for example, transformation of isoeugenol (39) (20 g/L) using a strain of Serratia marcescens led to vanillin (40) accumulation (3.8 g/L). An enzymatic process for conversion of isoeugenol (39) into vanillin (40) using a ligno stilbene-α,β-dioxygenase from a Pseudomonas paucimobilis strain has also been patented (Yoshimoto et al., 1990). Thus, the technologies are now apparently in hand to permit formation of natural vanillin (40) through established microbial and genetic manipulations in either plants and/or plant/bacterial cell cultures.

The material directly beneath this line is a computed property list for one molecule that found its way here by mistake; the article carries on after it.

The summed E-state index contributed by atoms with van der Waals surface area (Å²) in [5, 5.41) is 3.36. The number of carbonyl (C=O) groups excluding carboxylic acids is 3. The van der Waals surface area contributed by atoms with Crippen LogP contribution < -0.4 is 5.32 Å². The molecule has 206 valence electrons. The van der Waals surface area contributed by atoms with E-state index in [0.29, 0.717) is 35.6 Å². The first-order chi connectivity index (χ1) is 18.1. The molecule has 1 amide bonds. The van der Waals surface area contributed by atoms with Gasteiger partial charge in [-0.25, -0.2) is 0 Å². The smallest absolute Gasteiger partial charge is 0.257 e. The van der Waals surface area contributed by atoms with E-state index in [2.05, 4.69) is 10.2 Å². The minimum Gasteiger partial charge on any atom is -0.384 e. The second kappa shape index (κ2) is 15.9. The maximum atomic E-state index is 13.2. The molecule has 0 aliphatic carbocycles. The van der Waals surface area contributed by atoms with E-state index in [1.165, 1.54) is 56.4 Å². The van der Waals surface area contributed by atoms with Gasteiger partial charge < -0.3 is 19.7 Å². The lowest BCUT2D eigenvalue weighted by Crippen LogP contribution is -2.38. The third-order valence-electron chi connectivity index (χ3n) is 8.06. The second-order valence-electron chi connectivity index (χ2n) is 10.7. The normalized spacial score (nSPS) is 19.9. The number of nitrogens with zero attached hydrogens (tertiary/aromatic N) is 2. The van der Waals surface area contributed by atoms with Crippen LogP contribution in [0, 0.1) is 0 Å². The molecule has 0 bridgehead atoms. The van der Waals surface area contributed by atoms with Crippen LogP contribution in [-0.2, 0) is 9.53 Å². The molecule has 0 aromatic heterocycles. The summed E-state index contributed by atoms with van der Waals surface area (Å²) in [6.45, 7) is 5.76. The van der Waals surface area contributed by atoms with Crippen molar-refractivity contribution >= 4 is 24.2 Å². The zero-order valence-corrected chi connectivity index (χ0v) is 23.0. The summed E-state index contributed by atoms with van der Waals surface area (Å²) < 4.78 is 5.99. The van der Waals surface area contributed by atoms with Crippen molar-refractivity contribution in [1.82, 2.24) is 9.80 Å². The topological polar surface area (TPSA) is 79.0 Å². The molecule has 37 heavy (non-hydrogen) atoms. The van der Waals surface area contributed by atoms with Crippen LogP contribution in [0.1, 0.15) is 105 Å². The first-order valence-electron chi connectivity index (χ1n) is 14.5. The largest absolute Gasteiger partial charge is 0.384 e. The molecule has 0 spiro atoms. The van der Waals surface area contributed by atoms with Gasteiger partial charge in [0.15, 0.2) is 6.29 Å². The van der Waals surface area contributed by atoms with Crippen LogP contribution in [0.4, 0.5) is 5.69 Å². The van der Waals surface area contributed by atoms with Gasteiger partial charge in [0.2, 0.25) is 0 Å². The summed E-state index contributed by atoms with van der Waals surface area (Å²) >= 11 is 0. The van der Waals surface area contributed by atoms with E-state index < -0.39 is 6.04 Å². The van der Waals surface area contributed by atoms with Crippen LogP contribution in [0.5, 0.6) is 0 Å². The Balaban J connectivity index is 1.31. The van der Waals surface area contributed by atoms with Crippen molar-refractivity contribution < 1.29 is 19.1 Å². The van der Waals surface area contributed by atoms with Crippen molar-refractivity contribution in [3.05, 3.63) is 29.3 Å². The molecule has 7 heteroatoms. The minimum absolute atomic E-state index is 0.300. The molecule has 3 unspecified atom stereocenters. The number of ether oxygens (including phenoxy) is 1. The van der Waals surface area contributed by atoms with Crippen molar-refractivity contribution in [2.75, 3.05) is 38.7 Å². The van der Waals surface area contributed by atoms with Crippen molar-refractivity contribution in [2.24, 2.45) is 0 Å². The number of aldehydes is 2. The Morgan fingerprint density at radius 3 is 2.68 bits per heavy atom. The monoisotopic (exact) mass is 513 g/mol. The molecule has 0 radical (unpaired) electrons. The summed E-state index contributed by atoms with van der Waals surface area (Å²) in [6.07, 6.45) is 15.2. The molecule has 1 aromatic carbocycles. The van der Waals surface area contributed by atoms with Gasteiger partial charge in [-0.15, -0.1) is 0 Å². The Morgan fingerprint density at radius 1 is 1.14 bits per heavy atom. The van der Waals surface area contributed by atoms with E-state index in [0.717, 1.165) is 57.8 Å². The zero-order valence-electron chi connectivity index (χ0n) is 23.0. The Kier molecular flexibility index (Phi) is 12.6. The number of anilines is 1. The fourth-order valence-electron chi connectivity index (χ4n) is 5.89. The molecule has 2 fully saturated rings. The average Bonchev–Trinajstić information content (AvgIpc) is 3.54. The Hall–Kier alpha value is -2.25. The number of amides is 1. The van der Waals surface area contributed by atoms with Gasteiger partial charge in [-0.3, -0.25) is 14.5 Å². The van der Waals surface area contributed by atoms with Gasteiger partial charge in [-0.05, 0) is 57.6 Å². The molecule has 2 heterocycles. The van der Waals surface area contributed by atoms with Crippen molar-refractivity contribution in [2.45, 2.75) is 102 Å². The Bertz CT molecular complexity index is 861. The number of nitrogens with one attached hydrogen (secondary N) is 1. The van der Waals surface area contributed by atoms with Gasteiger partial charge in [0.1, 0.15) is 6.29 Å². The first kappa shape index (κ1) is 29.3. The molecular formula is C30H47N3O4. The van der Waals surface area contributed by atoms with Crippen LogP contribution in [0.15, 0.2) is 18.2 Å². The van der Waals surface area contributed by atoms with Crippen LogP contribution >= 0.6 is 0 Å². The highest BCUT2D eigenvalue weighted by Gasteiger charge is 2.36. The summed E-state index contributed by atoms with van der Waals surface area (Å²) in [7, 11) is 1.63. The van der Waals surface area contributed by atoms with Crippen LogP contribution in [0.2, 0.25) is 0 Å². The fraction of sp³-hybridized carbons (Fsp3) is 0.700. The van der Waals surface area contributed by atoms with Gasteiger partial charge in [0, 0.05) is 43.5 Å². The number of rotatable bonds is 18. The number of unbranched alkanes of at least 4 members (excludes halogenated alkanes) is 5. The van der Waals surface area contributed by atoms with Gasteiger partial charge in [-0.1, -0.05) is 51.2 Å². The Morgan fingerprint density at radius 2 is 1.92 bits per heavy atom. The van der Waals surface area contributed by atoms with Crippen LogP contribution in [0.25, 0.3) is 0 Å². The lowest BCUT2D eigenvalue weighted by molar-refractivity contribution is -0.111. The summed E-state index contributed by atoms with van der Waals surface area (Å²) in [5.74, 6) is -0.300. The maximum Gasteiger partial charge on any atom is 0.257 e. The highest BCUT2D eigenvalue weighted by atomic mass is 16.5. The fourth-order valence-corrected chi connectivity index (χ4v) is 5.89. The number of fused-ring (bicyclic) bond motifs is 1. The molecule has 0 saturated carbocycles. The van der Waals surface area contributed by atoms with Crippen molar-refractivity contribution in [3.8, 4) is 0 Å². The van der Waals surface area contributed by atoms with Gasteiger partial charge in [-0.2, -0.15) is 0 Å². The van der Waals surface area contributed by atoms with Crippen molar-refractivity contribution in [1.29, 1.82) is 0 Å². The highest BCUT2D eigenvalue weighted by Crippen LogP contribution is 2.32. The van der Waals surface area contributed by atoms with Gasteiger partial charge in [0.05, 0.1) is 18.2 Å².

Much larger anticipated potential markets for the allyl/propenyl phenols include the industrial polymers and biofuel/biodiesel. Regarding polymer applications, the expected worldwide production of polystyrenes alone was approximately 25 million metric tons in 2006, representing sales of US$ 31 billion. Allyl/ propenyl phenols can be converted into functionalized polystyrene derivatives, and an increased supply creates the potential for their massive usage as intermediate (monomer) chemicals in industrial polymers. Currently, existing applications include eugenol- (33) based polymers, which are widely used in dentistry in zinc oxide impression pastes applied as surgical dressings and temporary cements (Skinner, 1940; Weinberg et al., 1972), as well as specialty modifying (i.e., coating) agents in analytical electrodes (Ciszewski and Milczarek, 1998, 1999, 2001, 2003; Rahim et al., 2004).